Fur Trapping in a UK National Park

The remarkable Hunt Investigation Team (HIT) – a highly skilled, specialist team with years of experience fighting animal abuse – have just posted details of their latest investigation: an expose of huge numbers of foxes being trapped and killed for their fur in the Pembrokeshire Coast National Park by the UK’s self-styled ‘last fur trapper’ David Sneade.

Acting upon reports of wildlife crime and cruelty, the Hunt Investigation Team discovered Sneade operating out of a small village in south-west Wales. He has apparently spent decades targeting wildlife populations around his home in Maes Morfa, Newport (which sits within the Pembrokeshire Coast NP, and is abundant with wildlife, woodlands and nature reserves). During the winter Sneade traps foxes for their pelts, setting snares along hedgerows, on country lanes and on the boundaries of the South & West Wales Wildlife Trust’s nature reserve at Pengelli. He exports the fur to buyers in Sweden after stripping the skin from the animals in a ‘workshop’.

The fur trade and animal welfare

As HIT says on their website, the fur trade is strongly condemned by the majority of the UK population, who utterly reject such cruel and unnecessary suffering (recent polls by the Fur-free Alliance suggest that in the UK ‘74% think that using animals for the production of fur for the fashion industry is wrong‘).

Sneade’s trapping and killing methods are particularly unpleasant. After strangling foxes in his snares, HIT discovered that (irony alert) he avoids ‘damaging’ the pelts by smashing snared foxes with a pole then squashes their internal organs with his foot.

Sneade himself is unrepentant, telling the BBC that he was “helping the environment by keeping the fox population down“. What qualifications he has in ecology (or even in the biology of foxes) to back that statement up is unknown, but given that he says that “I’m a trapper, I was born a trapper and it’s in my blood. I’ll keep on doing this until I’m in a box,” they’re unlikely to be extensive (or even existent). Like so many people exploiting the countryside and its wildlife, Sneade seems to believe that foxes are ‘vermin’ and adds that ‘some suffering when any animal is killed‘ is not problematic: hey, they’re just foxes, right…(not in our opinion, of course, but it’s a surprisingly widespread viewpoint).

The law and this case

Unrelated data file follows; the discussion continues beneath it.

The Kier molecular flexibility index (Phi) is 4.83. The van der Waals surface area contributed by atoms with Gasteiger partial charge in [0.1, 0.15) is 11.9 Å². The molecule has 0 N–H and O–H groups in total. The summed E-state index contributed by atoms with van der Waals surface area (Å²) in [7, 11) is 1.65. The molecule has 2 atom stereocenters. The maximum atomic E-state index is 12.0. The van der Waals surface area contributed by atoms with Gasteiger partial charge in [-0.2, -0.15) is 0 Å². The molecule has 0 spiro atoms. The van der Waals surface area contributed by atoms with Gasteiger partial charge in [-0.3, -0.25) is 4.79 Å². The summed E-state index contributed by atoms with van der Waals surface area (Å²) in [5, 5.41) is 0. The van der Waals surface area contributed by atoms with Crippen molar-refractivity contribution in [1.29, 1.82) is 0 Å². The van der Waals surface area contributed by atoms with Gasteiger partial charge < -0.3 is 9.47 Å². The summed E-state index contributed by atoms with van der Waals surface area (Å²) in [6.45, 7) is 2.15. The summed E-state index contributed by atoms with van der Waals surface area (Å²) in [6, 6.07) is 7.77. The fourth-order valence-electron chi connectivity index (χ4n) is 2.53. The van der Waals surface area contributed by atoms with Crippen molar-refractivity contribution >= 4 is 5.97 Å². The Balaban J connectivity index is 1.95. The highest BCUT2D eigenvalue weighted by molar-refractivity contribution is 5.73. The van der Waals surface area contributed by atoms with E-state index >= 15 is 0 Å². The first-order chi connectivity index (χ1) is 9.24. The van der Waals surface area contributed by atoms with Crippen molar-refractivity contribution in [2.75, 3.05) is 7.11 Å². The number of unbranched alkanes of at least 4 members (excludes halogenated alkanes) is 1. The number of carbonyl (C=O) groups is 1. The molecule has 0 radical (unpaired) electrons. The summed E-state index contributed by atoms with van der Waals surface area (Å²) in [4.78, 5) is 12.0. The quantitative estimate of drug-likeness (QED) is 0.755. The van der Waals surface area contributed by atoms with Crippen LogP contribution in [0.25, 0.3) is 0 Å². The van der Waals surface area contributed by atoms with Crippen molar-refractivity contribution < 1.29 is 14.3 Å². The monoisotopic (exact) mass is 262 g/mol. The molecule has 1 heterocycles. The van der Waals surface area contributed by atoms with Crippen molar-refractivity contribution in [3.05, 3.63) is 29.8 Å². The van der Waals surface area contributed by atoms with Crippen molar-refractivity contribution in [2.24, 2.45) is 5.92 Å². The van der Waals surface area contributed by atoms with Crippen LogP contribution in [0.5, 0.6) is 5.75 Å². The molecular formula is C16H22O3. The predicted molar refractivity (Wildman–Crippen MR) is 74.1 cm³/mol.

Will Sneade be convicted of any offence after HIT’s investigation? While HIT concede that “few people would even suspect that fur trapping is still permitted in the UK Fox Tangle Still 1– there is no specific law against it at present”, he does appears to have ignored other wildlife protection legislation, “using snares which are often unlawful and without landowners’ permission”.

In fact, his “trade” is entirely unregulated with no oversight. He operates on public country lanes in the national park, “exposing residents and visitors to scenes of horrific animal cruelty. Wildlife should be safe in the UK’s national parks – not snared, bludgeoned and crushed for fur.

One possible avenue of prosecution is that Sneade’s garden is littered with the bones of his victims and his ‘workshop’, according to HIT, is not registered with APHA, the government’s Animal and Plant Health Agency (which works to “to safeguard animal and plant health for the benefit of people, the environment and the economy”) meaning it is most likely in breach of legislation around animal byproducts. We’ll have to wait and see how seriously APHA takes butchering foxes and dumping bits of them across the Welsh countryside…

This horrible story covers so much of what we want to help tackle on this site: exploitation of native wildlife; the mindset that sees native predators as ‘vermin‘ (an essentially meaningless term used to justify cruelty); the problems with so-called ‘legal’ snares (used extensively by the shooting industry amongst others); and meaningless or weak legislation (it is illegal to trap wildlife – except if they’re foxes, rabbits and mink which can be caught without record-keeping, specific licencing, or enforceable welfare considerations).

What does it say about us as a ‘nation of animal lovers’ if we still wear fur (wouldn’t it be something if fur-wearing ‘celebrities’ came out against this barabaric practice on the back of this and other investigations?) and legally allow the use of wire nooses to kill animals on behalf of agriculture and the shooting industry (who, it should be noted, actually keep fox numbers artificially high by ‘feeding’ them millions of non-native pheasants and partridges every year anyway). Snares have been banned across most of Europe because they’re considered to be cruel and inhumane, but here in the UK we rely on unqualified ‘countryfolk’ like David Sneade to ensure the captured animal’s welfare – and that approach clearly doesn’t work.

Funding HIT

HIT has worked incredibly hard to expose this horrendous story. Investigations of animal abuse and animal suffering are inevitably distressing, but as a spokesperson for the team told the WoW Project this morning, “Operations like this are exhausting but the whole team will always do everything we can to bring appalling treatment of animals like this to the public’s attention. We are as determined as ever to expose the truth behind fox hunting, trapping and snaring, badger persecution and cruel sports.”

The Team are largely self-funded, but do have a Go Fund Me page set up where we can donate to support their work. They are an incredibly motivated group of people who deserve huge credit for what they do – and any small amount we can spare to support them will be gratefully received!